“Affordable high-end” — is that like “jumbo shrimp”?


How many Simolians do you have to part with these days to get good sound? I mean, really? Is it even possible, or just a frustrating pipe dream?

That seems to have been Topic A in 2016, continuing hot on the heels of the previous year and probably going all the way back to Thomas Edison wrapping a sheet of tin foil around a grooved metal cylinder.

After writing 100-plus articles for Part-Time Audiophile, including tons of show coverage, this is the one thing that generates the most friendly — and, often, not-so-friendly — feedback.

We print equipment prices (usually wrapped in cool little parentheses like this) on almost every piece of gear in every show room we visit, along with our quick-listen (admittedly, not-ideal) impressions of the systems. But rather than flame me for my complaints about the Hulking Monolith Platinum’s slight forward emphasis at 150 Hz or the Valve Enlightenment Co. monoblocks’ shortcomings in the pace department, readers who take the time to comment usually flip their wigs over the prices.

I’ve been called a snob for simply walking into a room and typing up what was there. The odds of this happening increases significantly when the speakers creep above $15,000 a pair and the system cost approaches $100,000. But not always.

For instance, last summer I participated in an extended comment thread with a reader who felt $750 was outrageous for a pair of exceedingly well-made — and good-sounding — wood-cabinet, self-powered, DAC-included loudspeakers. He contended my assessment of them as a “bargain” proved I was out of touch with the average person.

I think part of this issue is that there are a lot of music and gear fans out there who really appreciate good sound. But we’re feeling a little frustrated today, because this used to be a mainstream passion. Now — with smart-phones, earbuds, MP3s and Bluetooth speaker-thingies — not so much. True high-end components can be hard to find. And the way some companies — but not all — have survived is by focusing on enthusiasts who have more disposable income.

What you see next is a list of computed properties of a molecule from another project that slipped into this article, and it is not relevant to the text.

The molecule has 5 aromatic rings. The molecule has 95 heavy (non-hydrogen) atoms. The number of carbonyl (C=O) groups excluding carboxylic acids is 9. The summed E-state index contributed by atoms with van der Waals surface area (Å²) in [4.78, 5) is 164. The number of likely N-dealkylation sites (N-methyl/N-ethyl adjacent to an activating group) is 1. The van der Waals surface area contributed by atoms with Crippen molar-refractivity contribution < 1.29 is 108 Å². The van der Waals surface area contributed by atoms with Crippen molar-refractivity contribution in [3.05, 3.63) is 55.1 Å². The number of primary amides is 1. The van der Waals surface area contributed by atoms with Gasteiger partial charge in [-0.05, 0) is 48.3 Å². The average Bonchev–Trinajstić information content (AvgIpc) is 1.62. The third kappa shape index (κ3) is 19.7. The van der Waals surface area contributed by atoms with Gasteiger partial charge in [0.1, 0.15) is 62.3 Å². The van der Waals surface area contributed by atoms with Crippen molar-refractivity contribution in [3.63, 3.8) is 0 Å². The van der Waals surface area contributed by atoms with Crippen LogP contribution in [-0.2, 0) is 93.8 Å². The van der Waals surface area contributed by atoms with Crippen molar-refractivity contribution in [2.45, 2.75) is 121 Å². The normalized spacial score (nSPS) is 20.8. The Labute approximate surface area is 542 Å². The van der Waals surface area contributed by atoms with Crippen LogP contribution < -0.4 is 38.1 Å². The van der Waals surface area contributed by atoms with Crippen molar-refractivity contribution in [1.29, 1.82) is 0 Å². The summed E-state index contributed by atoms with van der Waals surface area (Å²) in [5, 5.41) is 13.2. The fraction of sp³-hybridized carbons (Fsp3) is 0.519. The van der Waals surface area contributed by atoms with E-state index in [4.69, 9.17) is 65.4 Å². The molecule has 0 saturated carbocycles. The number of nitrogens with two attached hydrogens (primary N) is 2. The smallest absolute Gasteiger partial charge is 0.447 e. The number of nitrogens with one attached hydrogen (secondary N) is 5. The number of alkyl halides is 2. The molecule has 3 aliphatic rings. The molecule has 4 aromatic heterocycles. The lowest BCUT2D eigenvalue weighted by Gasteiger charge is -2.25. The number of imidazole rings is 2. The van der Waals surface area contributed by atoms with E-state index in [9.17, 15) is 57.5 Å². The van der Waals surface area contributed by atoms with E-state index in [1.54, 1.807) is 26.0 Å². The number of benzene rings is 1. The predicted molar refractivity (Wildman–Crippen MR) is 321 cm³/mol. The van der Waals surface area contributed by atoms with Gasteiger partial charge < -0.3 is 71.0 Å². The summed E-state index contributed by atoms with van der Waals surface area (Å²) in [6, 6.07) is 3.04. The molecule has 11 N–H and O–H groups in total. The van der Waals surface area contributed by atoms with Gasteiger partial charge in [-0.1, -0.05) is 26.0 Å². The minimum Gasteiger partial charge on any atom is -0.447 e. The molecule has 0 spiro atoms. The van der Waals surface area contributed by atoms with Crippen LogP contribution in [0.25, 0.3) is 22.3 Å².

So, what if you’re a music lover who is not too comfortable with some of the asking prices out there? Why even venture into something called high-end audio?

First, I think it’s unfortunate this has become the moniker for the industry. When I was growing up, we called it hi-fi. That described everything from coveted JBL-Marantz systems all the way down to much more modest gear you could buy at the department store (or the furniture/appliance dealer, the retailer for my first stereo).

Second, don’t get too bothered by the more elite stuff. It exists for those who can afford it — all the way from the young tech geek making his or her first decent checks or the long-time hobbyist who scrimps and saves, all the way up to physicians and corporate managers. (For a more detailed analysis of the whys and what-fors of pricing in the high-end, read my thoughts here.)

Yes, those megabuck systems are impressive. The fact that a market still exists for seriously priced gear allows designers to chase their dreams of the absolute sound. Indeed, when cost is not the primary consideration for manufacturers, the level of resolution they can achieve is stunning. But most folks are never going to have Dave Wilson come out to the house and personally set up a pair of Wilson Audio WAMM speakers or purchase $300,000 worth of Nordost cable to string them up to some equally long-green electronics.